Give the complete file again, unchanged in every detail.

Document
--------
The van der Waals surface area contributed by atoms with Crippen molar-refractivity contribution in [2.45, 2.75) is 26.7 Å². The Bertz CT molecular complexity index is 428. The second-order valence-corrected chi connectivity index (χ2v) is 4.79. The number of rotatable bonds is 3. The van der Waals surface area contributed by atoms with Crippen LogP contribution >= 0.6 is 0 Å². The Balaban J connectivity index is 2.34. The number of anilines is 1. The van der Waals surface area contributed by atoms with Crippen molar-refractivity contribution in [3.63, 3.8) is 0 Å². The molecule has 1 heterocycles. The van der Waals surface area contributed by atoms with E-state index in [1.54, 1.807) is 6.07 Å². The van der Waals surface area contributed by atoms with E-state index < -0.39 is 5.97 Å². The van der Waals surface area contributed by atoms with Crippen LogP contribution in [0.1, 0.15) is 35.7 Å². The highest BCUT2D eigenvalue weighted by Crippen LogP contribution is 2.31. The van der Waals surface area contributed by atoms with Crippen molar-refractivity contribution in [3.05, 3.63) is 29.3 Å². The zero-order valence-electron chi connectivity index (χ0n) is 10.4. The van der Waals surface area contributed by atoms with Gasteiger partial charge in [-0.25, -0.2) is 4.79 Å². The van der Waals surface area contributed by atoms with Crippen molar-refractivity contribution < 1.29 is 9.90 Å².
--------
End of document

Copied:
The van der Waals surface area contributed by atoms with Crippen molar-refractivity contribution in [2.45, 2.75) is 26.7 Å². The Bertz CT molecular complexity index is 428. The second-order valence-corrected chi connectivity index (χ2v) is 4.79. The number of rotatable bonds is 3. The van der Waals surface area contributed by atoms with Crippen LogP contribution >= 0.6 is 0 Å². The Balaban J connectivity index is 2.34. The number of anilines is 1. The van der Waals surface area contributed by atoms with Crippen molar-refractivity contribution in [3.63, 3.8) is 0 Å². The molecule has 1 heterocycles. The van der Waals surface area contributed by atoms with E-state index in [1.54, 1.807) is 6.07 Å². The van der Waals surface area contributed by atoms with E-state index < -0.39 is 5.97 Å². The van der Waals surface area contributed by atoms with Crippen LogP contribution in [0.1, 0.15) is 35.7 Å². The highest BCUT2D eigenvalue weighted by Crippen LogP contribution is 2.31. The van der Waals surface area contributed by atoms with Crippen molar-refractivity contribution in [3.05, 3.63) is 29.3 Å². The zero-order valence-electron chi connectivity index (χ0n) is 10.4. The van der Waals surface area contributed by atoms with Gasteiger partial charge in [-0.25, -0.2) is 4.79 Å². The van der Waals surface area contributed by atoms with Crippen molar-refractivity contribution < 1.29 is 9.90 Å².